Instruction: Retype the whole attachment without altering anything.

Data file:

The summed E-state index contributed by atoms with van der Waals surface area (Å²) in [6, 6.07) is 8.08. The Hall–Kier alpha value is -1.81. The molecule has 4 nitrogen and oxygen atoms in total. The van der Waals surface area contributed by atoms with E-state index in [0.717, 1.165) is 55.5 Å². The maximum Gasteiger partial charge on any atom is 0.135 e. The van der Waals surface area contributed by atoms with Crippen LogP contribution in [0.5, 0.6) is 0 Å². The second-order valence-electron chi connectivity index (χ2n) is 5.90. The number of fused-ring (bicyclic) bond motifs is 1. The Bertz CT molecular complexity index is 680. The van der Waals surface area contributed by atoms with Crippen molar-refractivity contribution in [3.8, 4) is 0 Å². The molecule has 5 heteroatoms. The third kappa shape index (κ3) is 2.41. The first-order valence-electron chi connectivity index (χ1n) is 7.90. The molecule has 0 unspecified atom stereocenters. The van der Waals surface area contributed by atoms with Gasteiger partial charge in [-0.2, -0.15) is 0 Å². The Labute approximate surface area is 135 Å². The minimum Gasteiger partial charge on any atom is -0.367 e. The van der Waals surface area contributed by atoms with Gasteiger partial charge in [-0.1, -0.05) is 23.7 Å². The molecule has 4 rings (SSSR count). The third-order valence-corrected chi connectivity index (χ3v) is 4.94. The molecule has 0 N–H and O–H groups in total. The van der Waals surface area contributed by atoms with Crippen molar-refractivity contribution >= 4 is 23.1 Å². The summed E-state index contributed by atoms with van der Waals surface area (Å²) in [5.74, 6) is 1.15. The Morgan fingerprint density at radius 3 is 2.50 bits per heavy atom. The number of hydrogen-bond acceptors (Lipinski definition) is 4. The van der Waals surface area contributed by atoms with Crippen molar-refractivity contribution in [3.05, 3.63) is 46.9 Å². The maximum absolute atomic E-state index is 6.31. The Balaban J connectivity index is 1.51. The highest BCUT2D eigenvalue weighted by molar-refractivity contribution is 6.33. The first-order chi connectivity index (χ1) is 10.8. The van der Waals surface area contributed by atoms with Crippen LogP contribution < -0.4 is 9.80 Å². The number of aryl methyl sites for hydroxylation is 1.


The summed E-state index contributed by atoms with van der Waals surface area (Å²) in [6, 6.07) is 8.08. The Hall–Kier alpha value is -1.81. The molecule has 4 nitrogen and oxygen atoms in total. The van der Waals surface area contributed by atoms with E-state index in [0.717, 1.165) is 55.5 Å². The maximum Gasteiger partial charge on any atom is 0.135 e. The van der Waals surface area contributed by atoms with Crippen LogP contribution in [0.5, 0.6) is 0 Å². The second-order valence-electron chi connectivity index (χ2n) is 5.90. The number of fused-ring (bicyclic) bond motifs is 1. The Bertz CT molecular complexity index is 680. The van der Waals surface area contributed by atoms with Crippen molar-refractivity contribution in [3.8, 4) is 0 Å². The molecule has 5 heteroatoms. The third kappa shape index (κ3) is 2.41. The first-order valence-electron chi connectivity index (χ1n) is 7.90. The molecule has 0 unspecified atom stereocenters. The van der Waals surface area contributed by atoms with Gasteiger partial charge in [-0.2, -0.15) is 0 Å². The Labute approximate surface area is 135 Å². The minimum Gasteiger partial charge on any atom is -0.367 e. The van der Waals surface area contributed by atoms with Gasteiger partial charge in [-0.1, -0.05) is 23.7 Å². The molecule has 4 rings (SSSR count). The third-order valence-corrected chi connectivity index (χ3v) is 4.94. The molecule has 0 N–H and O–H groups in total. The van der Waals surface area contributed by atoms with Crippen molar-refractivity contribution >= 4 is 23.1 Å². The summed E-state index contributed by atoms with van der Waals surface area (Å²) in [5.74, 6) is 1.15. The Morgan fingerprint density at radius 3 is 2.50 bits per heavy atom. The number of hydrogen-bond acceptors (Lipinski definition) is 4. The van der Waals surface area contributed by atoms with Crippen molar-refractivity contribution in [3.05, 3.63) is 46.9 Å². The maximum absolute atomic E-state index is 6.31. The Balaban J connectivity index is 1.51. The highest BCUT2D eigenvalue weighted by molar-refractivity contribution is 6.33. The first-order chi connectivity index (χ1) is 10.8. The van der Waals surface area contributed by atoms with Crippen LogP contribution < -0.4 is 9.80 Å². The number of aryl methyl sites for hydroxylation is 1.